When an illness presents itself in a young person, the impact is felt through the family. Such was Brian’s experience in being picked up off the lacrosse field while in the grips of a mysterious cardiac arrest at age 17. Panic consumed his family and doctors were at a loss to diagnose what problem had revealed itself in an otherwise healthy and athletic person.

As his family doctor worked tirelessly to save his life, Brian was already unknowingly benefiting from research done at MMRL. He was diagnosed with Brugada Syndrome and fitted with an implanted cardioverter defibrillator at age 18. He no longer played sports, but he was grateful to be alive as a beneficiary of the Institute’s research and development.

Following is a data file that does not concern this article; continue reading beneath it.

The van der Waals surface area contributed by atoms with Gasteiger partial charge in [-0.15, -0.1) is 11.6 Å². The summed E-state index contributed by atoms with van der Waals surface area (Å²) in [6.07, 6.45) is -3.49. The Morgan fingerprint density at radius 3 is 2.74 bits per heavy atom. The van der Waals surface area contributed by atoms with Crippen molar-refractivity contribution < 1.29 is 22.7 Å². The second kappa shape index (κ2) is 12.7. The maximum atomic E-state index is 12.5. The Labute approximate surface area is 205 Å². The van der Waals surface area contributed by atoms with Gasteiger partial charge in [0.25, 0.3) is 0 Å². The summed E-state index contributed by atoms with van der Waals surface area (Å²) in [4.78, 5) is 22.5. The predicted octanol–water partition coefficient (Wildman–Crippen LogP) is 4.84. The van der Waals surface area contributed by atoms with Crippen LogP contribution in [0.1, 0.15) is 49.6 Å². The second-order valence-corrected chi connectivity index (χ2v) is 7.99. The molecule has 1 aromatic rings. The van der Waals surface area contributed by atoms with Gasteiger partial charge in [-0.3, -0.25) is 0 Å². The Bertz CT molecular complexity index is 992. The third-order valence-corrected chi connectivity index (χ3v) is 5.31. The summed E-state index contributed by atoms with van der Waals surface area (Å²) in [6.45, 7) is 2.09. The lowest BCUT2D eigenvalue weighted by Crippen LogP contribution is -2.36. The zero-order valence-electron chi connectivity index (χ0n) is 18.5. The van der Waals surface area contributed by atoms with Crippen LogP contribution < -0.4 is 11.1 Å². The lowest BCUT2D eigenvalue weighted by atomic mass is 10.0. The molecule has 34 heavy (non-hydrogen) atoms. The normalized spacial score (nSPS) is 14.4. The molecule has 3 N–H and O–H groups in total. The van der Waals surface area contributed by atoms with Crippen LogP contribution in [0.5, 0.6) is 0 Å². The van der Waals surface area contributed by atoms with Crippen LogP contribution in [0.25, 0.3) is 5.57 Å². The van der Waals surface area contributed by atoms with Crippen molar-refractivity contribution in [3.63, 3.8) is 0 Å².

A few years later, while in law school and enjoying a lifestyle almost free from worry about his disease, Brian met the Institute’s development and communications director at a Masonic Medical Research Laboratory (MMRL) presentation. He was amazed to learn of the MMRL’s status as the nation’s leading center for the study of Brugada Syndrome. Almost immediately he found himself on the phone with the Institute’s director of research. “That conversation resulted in me becoming a part of the solution to my condition,” Brian said.

With the MMRL opening its doors to him, Brian submitted DNA for testing and received updates on the results. Already a beneficiary of the Institute’s research and advancement of life-saving technologies, such as those embodied in his ICD, he looks forward to the Institute’s development of further diagnostic and therapeutic strategies that will enhance medical therapy for him and all future generations.